Here we will post trip reports, interesting dive-related information, etc. 

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  • 04 Nov 2018 8:23 AM | Anonymous member

    I took my gear in to get serviced for our upcoming trip and am putting together an underwater camera system. I’m really excited to be taking underwater still photos again. I’ll be using an Olympus TG5, which should be amazing for macro. I feel like I am learning all over again. I haven’t used Lightroom much, so let the learning begin.

  • 04 Jul 2012 2:26 PM | Anonymous
    Wanted to let folks know I have reserved a campsite for (2) vehicles and (8) people.  I will be with my partner Ter and have room for another car and 6 more people at the campsite. 

    We also make room in my Honda Odyessy for (2) more divers.

    Contact the group leader for more information sharing rides and camping.
  • 13 Jun 2011 2:24 PM | Anonymous

    Several reliable sources told me Friday was terrible:  the swell is bad, couldn’t even get to ballbuster, viz was 10 all the way down, heavy nettle 20-65 Stay home. And my favorite: just make pea soup and jump in.  Slap your face to simulate nettles.

    But, having already paid, we went anyway to see what we could salvage of the weekend:

    As advertized, ball buster was not going to happen Saturday.  We fell back to Hopkins deep, where the crap-o-cline finally broke about 20 feet off the bottom.  Viz was enough to see your buddy & a little more.  Not great, but not entirely cringe worthy.  Swells weΩΩre big, with short period.  Rough on the boat, not too surgy at depth.  We just had to let go of the anchor line at 15 and give the boat a wide margin on the way to the swim step.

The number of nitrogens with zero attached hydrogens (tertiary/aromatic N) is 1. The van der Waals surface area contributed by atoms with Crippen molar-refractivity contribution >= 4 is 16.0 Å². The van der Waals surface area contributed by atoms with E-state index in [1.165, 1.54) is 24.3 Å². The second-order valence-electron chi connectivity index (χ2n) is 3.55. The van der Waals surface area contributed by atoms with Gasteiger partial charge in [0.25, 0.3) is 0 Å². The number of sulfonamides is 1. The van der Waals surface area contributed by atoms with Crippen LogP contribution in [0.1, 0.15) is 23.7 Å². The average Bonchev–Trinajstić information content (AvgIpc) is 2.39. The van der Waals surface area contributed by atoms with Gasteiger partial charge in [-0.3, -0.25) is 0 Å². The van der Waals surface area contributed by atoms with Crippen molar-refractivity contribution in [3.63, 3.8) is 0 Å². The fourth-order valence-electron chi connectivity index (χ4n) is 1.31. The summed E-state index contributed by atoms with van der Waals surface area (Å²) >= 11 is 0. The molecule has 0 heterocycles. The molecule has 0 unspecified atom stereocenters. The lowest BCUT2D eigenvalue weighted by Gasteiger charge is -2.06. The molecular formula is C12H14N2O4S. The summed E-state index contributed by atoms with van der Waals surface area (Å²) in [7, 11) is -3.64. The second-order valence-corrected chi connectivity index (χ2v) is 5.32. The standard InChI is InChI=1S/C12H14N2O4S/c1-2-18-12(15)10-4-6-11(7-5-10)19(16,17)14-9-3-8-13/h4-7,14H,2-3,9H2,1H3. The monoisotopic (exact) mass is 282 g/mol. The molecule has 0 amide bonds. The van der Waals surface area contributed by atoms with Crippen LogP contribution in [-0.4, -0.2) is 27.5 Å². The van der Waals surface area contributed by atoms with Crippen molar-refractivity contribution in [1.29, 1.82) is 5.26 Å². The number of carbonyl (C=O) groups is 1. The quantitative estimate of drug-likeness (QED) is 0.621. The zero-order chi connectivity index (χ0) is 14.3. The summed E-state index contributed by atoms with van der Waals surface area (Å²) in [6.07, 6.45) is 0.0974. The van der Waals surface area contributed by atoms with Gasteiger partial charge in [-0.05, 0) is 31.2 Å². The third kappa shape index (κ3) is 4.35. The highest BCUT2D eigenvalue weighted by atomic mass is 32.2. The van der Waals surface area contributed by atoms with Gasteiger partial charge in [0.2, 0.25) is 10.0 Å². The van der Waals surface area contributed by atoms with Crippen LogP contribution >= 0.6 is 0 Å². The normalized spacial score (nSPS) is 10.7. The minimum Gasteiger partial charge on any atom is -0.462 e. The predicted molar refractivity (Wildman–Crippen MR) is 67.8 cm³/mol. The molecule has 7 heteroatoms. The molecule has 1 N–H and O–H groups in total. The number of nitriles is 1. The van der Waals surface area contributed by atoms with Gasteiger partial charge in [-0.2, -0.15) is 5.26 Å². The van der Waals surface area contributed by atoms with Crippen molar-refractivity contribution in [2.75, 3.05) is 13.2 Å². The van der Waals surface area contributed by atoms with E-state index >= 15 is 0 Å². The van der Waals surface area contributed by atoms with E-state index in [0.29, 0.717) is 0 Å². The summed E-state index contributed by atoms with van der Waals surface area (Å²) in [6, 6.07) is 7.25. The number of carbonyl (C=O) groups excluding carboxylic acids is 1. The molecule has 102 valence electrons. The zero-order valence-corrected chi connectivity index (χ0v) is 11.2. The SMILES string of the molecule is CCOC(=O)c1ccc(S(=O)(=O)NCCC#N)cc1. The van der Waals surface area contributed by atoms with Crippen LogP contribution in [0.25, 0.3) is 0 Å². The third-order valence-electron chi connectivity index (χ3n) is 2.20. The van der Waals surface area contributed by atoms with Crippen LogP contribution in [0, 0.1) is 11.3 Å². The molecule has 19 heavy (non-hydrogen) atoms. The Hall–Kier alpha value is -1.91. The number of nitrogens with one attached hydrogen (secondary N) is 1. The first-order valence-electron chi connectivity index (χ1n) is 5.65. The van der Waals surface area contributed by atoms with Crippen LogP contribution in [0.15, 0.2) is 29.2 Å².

We saw another good sized octopus in the cracks less than 20 feet from the anchor.  They seem to be getting more abundant over the last year or so, but maybe weve just been lucky

    Dive 2 was at Erics Pinnacle, where we definitely got lucky  #1 dive buddy saw a Cabazon strike an unfortunate juvenile monkey face eel.  He had it by the tail and swam towards us, stopping every 10-15 to settle down for a few seconds.  We quickly realized that MFE was not going gently into the night!  His tiny jaws only opened about a cm, but he was curling back and biting at every soft spot he could find on Mr. C:  Tips of the fins. eyeballs. Those nameless fleshy bits that dangle on their faces  We were treated to a real knock down, rolling in the sand, Jerry Springer cat-fight!  Mr C would wince at each good bite and swim a bit farther, but we never saw him let go of the eel.  After a few minutes they disappeared into the crap-o-cline.  #1 and I were rooting for the Eel but we did nothing to help.  (apparently we are compassionate conservatives underwater) Bankers and Cabazons have to eat too I guess.  Its a jungle out there.

    Sunday at Whalers Cove/Point Lobos:  Walked up the stairs for an overview and brief the newcomers about the site.  I was expecting big waves crashing on the rocks.  We got nothing.  A few eddies right up against them but no white water anywhere.

    We had a nice relaxing 60 minute first dive, that included a school of needle fish, a swarming ball of whale-food (some kind of free floating shrimpy thing) an unusual orange colored ling cod ~ 4 long, a wall covered in dozens of nudibranchs of all shapes, sizes and colors.   On the way back, in 20 of water we stumbled upon only the second thornback ray of my life.  (the first was also in whalers cove.  I gotta dive the flats more.  Anyone up for a cold water muck dive?)


    I managed to find my buddy and then refind the ray.  We hung with her for a while, cruising through the spring mix tossed greens floating along the bottom. (this was between the base of the rock wall for the parking lot and the sand channel to the mouth of the cove).  After a while I signaled Larry to buddy up with the thornback.  That earned an odd look but he stayed, when I went up and circus barked random passing divers into coming over and following Larry’s bubbles down. (more odd looks, but I got thanked later).